What Jim Kenney’s Last Day Says About His Mayoral Chances

He's got a broad base and a hot head.

A councilman no more.

A councilman no more.

After 23 years in City Council, Jim Kenney resigned today in order to launch his mayoral campaign. He is expected to make an official announcement next week.

His final day in Council was quintessential Kenney. He gave a goodbye speech that was humorous, raw, heartfelt and a little weird at times. He fought back tears. He did a slightly awkward impression of former Mayor Street. He said kind words about unsung City Council staffers and the arguably unsung Mayor Nutter. His colleagues praised him and made fun of him in roughly equal parts. It was all very entertaining — and revealing of his strengths and weaknesses as a soon-to-be mayoral candidate.

He’s getting a very late start.

“I want to tell you all here assembled, my colleagues: I love you, I really do,” a red-eyed Kenney said. It couldn’t have been clearer that Kenney truly treasured his job — the policy battles, the personal relationships, the characters. But maybe he loved it a little too much. He struggled publicly with the question of whether he should resign, and now that he finally has, he’s jumping into the race months after the consensus frontrunners, state Sen. Anthony Williams and former District Attorney Lynne Abraham. Can he catch up? Kenney starts at a relative disadvantage because the city’s campaign finance contribution limits are capped annually. That means Abraham and Williams could potentially cash two maxed-out checks from supporters, whereas Kenney will only get one.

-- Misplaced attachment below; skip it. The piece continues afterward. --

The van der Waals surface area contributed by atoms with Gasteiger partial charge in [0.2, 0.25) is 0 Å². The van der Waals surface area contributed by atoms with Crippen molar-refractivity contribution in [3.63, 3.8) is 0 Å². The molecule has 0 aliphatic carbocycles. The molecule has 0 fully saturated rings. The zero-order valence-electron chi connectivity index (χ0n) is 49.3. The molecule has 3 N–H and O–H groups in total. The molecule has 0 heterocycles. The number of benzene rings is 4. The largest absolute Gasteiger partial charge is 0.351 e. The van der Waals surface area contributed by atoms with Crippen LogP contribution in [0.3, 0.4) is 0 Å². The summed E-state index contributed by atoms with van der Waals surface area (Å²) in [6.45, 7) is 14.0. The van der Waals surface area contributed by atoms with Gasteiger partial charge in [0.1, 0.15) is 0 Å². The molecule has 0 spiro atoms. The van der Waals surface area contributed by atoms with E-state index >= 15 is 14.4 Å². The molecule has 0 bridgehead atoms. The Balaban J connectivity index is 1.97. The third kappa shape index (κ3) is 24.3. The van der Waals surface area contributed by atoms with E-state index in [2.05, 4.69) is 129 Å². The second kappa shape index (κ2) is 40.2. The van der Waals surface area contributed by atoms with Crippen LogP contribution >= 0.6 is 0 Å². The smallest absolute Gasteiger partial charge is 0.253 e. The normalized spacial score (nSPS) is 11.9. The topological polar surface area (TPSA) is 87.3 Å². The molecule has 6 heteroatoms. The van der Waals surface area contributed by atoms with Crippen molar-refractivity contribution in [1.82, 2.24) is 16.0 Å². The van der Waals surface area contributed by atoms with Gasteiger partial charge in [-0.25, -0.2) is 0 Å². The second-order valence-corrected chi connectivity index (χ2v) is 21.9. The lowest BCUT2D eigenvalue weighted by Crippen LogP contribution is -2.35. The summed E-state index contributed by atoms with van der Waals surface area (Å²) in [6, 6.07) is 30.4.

He’s got a broad coalition. Can he keep it together?

Kenney’s speech included shout-outs to many of his constituencies: the LGBTQ community, progressives, rowhouse voters, cops and firefighters. These aren’t groups that traditionally play nice. As political strategist Mark Nevins told WHYY’s Dave Davies, “One of the advantages that Jim Kenney brings is that he has straddled two different worlds in Philadelphia politics. He is well-liked in the old-school blue collar Democratic circles, and also well-liked in the progressive Center City liberal circles.” This broad coalition could help Kenney with both with fundraising and gaining votes. It could also help him overcome the racial math currently working against him.

About that temper…

Before Kenney gave his goodbye speech, Councilman Mark Squilla joked about him on the Council floor, “When you see Jimmy’s face getting real, real red, you know soon enough his head was going to pop off.” The line got a lot of laughs. But it also speaks to something that could be either a huge benefit or a huge drawback for Kenney in the mayor’s race. He’s got a lot of passion and a little bit of a temper. Will voters see that as Kenney being “authentic“? Or could it ultimately lead to Kenney making gaffes and embarrassing mistakes? Already, Kenney has picked a fight with soon-to-be mayoral candidate Doug Oliver, a virtual unknown in the race so far, when he probably ought to focus on punching up at Williams and Abraham.

He actually has ideas.

Kenney’s speech was partly a goodbye to Council, and partly an introduction to his mayoral campaign. He talked about the benefits of decriminalizing marijuana. He talked about maintaining and building upon Nutter’s ethics reforms. He talked about fixing the city’s troubled schools. It sounds crazy, but simply discussing policy sets him apart in a mayor’s race that has, so far, been sorely lacking in ideas.